applied to the individual cases had they not been transferred
In re Temporomandibular Joint (TMJ) Implants Prods. Liab.
Litig., 97 F.3d 1050, 1055 (8th Cir. 1996) (internal
citations omitted). To determine the applicable state law for
a dispositive motion, the court generally refers to the
choice-of-law rules of the jurisdiction where the plaintiff
first filed her claim. See In re Air Disaster at Ramstein
Air Base, Ger., 81 F.3d 570, 576 (5th Cir. 1996)
(“Where a transferee court presides over several
diversity actions consolidated under the multidistrict rules,
the choice of law rules of each jurisdiction in which the
transferred actions were originally filed must be
applied.”); In re Air Crash Disaster Near Chi.,
Ill., 644 F.2d 594, 610 (7th Cir. 1981); In re
Digitek Prods. Liab. Litig., MDL No. 2:08-md-01968, 2010
WL 2102330, at *7 (S.D. W.Va. May 25, 2010). This case was
originally filed in the Northern District of California.
Therefore, I use California's choice-of-law rules to
determine which state's law to apply to this case.
courts apply a three-step governmental interest approach to
resolve choice-of-law disputes. Kearney v. Salomon Smith
Barney, Inc., 137 P.3d 914, 922 (Cal. 2006); Hurtado
v. Super. Ct., 522 P.2d 666, 669 (Cal. 1974). Under the
first step, the court should determine whether the laws of
each potential jurisdiction actually differ.
Kearney, 137 P.3d at 922. Second, where the laws of
each jurisdiction differ, the court must determine whether a
“true” conflict exists by determining whether
each state has an interest in applying its law in this case.
Id. Finally, if a true conflict exists, the court
will determine “which state's interest would be
more impaired if its policy were subordinated to the policy
of the other state” and apply that state's law.
Id. (quoting Bernhard v. Harrah's Club,
546 P.2d 719, 723 (Cal. 1976)).
first step-whether the laws of California and Michigan
actually differ- is satisfied. California and Michigan apply
different tests to establish liability for design defect
claims. One particular difference lies in the requirement
that a plaintiff shows the existence of a practical
alternative design. Michigan places a burden on the plaintiff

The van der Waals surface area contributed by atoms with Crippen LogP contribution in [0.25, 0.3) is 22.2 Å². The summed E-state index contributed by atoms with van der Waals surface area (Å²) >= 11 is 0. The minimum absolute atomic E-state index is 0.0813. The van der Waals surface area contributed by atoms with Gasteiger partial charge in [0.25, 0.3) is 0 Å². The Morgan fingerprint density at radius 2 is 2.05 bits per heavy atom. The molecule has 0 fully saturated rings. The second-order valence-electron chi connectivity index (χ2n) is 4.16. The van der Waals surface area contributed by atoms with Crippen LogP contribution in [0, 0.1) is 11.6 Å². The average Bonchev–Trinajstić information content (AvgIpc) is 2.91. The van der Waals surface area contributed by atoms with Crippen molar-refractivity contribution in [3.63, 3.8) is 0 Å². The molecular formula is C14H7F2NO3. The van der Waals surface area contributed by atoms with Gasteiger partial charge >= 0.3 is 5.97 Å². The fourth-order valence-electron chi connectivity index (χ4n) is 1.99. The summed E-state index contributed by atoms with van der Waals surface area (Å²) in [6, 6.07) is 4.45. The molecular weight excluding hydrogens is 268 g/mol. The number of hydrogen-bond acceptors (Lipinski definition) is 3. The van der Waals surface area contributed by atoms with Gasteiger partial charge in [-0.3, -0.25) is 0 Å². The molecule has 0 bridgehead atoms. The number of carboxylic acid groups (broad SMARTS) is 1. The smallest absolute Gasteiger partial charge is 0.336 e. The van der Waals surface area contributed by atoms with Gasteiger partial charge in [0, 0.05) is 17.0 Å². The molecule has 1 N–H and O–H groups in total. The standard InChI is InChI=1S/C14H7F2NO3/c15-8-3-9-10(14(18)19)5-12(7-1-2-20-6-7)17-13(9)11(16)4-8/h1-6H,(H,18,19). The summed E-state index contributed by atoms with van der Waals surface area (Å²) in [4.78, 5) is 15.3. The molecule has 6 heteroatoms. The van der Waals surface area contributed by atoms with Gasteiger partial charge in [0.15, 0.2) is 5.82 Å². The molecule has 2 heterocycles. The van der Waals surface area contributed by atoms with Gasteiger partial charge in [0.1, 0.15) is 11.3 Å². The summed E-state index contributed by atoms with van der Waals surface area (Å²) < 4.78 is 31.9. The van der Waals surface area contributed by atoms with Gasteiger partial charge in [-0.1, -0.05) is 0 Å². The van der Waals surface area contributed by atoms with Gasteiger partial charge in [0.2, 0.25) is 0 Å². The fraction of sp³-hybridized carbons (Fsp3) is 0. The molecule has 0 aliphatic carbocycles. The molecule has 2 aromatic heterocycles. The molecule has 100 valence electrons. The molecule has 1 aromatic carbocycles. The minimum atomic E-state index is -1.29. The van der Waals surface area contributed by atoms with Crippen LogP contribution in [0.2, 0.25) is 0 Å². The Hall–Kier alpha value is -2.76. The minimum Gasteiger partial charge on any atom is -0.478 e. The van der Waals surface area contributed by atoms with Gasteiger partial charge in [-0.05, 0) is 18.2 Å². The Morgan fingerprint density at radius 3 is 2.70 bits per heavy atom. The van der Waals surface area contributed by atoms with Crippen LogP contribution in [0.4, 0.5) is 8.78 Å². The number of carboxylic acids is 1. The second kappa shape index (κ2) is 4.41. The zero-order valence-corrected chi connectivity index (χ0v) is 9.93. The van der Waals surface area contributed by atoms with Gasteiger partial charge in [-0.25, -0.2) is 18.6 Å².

to produce evidence showing “that there was a
reasonable alternative design available.” Peck v.
Bridgeport Machs., Inc., 237 F.3d 614, 617 (6th Cir.
2001) (citing Owens v. Allis-Chalmers Corp., 326
N.W.2d 372 (Mich. 1982)). California, however, states that
“it is not the plaintiff's burden in a design
defect case to prove the existence of a feasible alternative
design.” Altman v. HO Sports Co., Inc., 821
F.Supp.2d 1178, 1196 n.17 (E.D. Cal. 2011) (quoting Ford
v. Polaris Indus., Inc., 43 Cal.Rptr.3d 215, 228
(Cal.Ct.App. 2006)). Because these requirements stand in
opposition to one another, I find that the laws of California
and Michigan differ. I now move to the second step.
the second step, I must determine whether both states have an
interest in having their respective laws applied in this
case. In other words, I must decide whether “only one
of the states has an interest in having its law
applied.” Wash. Mut. Bank, FA v. Super. Ct.,
15 P.3d 1071, 1081 (Cal. 2001). If only one state has an
interest in having its law applied here, I will apply the law
of that state.
is the only state with an interest in this case. The
plaintiff is a Michigan resident and was implanted with
Ethicon's product in Michigan. Michigan has an interest
in protecting its residents from injuries that occurred
within its territorial jurisdiction. I find that
Michigan's interests would be significantly impaired if
its law were not applied. The parties agree that these
principles compel application of Michigan law. Thus, the court
applies Michigan's substantive law to this case.